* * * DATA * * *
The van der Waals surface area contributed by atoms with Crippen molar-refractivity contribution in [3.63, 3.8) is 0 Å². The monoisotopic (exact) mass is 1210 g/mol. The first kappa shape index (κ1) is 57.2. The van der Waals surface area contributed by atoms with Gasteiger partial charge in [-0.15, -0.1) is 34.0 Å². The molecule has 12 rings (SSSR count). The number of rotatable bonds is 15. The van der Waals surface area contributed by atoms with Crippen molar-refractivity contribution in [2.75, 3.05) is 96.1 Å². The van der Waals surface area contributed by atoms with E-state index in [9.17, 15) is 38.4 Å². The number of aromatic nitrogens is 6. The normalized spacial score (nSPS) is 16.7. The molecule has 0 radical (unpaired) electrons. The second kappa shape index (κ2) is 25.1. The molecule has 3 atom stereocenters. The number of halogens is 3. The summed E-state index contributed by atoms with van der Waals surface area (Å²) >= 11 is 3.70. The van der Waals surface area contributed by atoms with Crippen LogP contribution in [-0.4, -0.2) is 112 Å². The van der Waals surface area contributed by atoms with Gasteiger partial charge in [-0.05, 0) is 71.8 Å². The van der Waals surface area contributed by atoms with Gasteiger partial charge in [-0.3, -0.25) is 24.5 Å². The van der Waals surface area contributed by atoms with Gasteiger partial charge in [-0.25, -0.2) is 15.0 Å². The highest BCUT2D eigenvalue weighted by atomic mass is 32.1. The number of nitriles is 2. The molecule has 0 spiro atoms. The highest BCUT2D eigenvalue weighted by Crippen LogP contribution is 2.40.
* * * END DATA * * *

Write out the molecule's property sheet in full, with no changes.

The van der Waals surface area contributed by atoms with Crippen molar-refractivity contribution in [3.63, 3.8) is 0 Å². The monoisotopic (exact) mass is 1210 g/mol. The first kappa shape index (κ1) is 57.2. The van der Waals surface area contributed by atoms with Gasteiger partial charge in [-0.15, -0.1) is 34.0 Å². The molecule has 12 rings (SSSR count). The number of rotatable bonds is 15. The van der Waals surface area contributed by atoms with Crippen molar-refractivity contribution in [2.75, 3.05) is 96.1 Å². The van der Waals surface area contributed by atoms with E-state index in [9.17, 15) is 38.4 Å². The number of aromatic nitrogens is 6. The normalized spacial score (nSPS) is 16.7. The molecule has 0 radical (unpaired) electrons. The second kappa shape index (κ2) is 25.1. The molecule has 3 atom stereocenters. The number of halogens is 3. The summed E-state index contributed by atoms with van der Waals surface area (Å²) >= 11 is 3.70. The van der Waals surface area contributed by atoms with Crippen LogP contribution in [-0.4, -0.2) is 112 Å². The van der Waals surface area contributed by atoms with Gasteiger partial charge in [-0.05, 0) is 71.8 Å². The van der Waals surface area contributed by atoms with Gasteiger partial charge in [-0.3, -0.25) is 24.5 Å². The van der Waals surface area contributed by atoms with Gasteiger partial charge in [-0.25, -0.2) is 15.0 Å². The highest BCUT2D eigenvalue weighted by atomic mass is 32.1. The number of nitriles is 2. The molecule has 0 spiro atoms. The highest BCUT2D eigenvalue weighted by Crippen LogP contribution is 2.40.